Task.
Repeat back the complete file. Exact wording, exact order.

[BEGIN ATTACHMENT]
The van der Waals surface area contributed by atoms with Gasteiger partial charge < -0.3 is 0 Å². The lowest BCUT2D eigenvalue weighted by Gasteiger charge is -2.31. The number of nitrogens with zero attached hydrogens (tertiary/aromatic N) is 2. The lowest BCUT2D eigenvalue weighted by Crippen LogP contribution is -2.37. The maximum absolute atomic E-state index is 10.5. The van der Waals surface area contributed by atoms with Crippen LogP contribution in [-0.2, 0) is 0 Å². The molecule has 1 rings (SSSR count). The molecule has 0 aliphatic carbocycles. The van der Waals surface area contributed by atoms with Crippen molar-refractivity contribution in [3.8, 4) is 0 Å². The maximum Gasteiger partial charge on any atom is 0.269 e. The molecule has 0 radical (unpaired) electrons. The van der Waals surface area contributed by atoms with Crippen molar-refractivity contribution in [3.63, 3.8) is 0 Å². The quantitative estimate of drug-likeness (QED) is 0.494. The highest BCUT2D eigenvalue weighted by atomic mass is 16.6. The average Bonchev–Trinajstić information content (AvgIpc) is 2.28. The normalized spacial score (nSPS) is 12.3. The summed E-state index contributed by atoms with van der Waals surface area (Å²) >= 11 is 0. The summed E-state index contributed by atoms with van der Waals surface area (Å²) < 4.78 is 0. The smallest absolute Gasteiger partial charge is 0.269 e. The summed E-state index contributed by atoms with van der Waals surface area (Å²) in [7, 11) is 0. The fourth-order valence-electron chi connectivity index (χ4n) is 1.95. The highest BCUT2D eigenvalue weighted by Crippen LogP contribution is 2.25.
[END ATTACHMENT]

The van der Waals surface area contributed by atoms with Gasteiger partial charge < -0.3 is 0 Å². The lowest BCUT2D eigenvalue weighted by Gasteiger charge is -2.31. The number of nitrogens with zero attached hydrogens (tertiary/aromatic N) is 2. The lowest BCUT2D eigenvalue weighted by Crippen LogP contribution is -2.37. The maximum absolute atomic E-state index is 10.5. The van der Waals surface area contributed by atoms with Crippen LogP contribution in [-0.2, 0) is 0 Å². The molecule has 1 rings (SSSR count). The molecule has 0 aliphatic carbocycles. The van der Waals surface area contributed by atoms with Crippen molar-refractivity contribution in [3.8, 4) is 0 Å². The maximum Gasteiger partial charge on any atom is 0.269 e. The molecule has 0 radical (unpaired) electrons. The van der Waals surface area contributed by atoms with Crippen molar-refractivity contribution in [3.63, 3.8) is 0 Å². The quantitative estimate of drug-likeness (QED) is 0.494. The highest BCUT2D eigenvalue weighted by atomic mass is 16.6. The average Bonchev–Trinajstić information content (AvgIpc) is 2.28. The normalized spacial score (nSPS) is 12.3. The summed E-state index contributed by atoms with van der Waals surface area (Å²) >= 11 is 0. The summed E-state index contributed by atoms with van der Waals surface area (Å²) < 4.78 is 0. The smallest absolute Gasteiger partial charge is 0.269 e. The summed E-state index contributed by atoms with van der Waals surface area (Å²) in [7, 11) is 0. The fourth-order valence-electron chi connectivity index (χ4n) is 1.95. The highest BCUT2D eigenvalue weighted by Crippen LogP contribution is 2.25.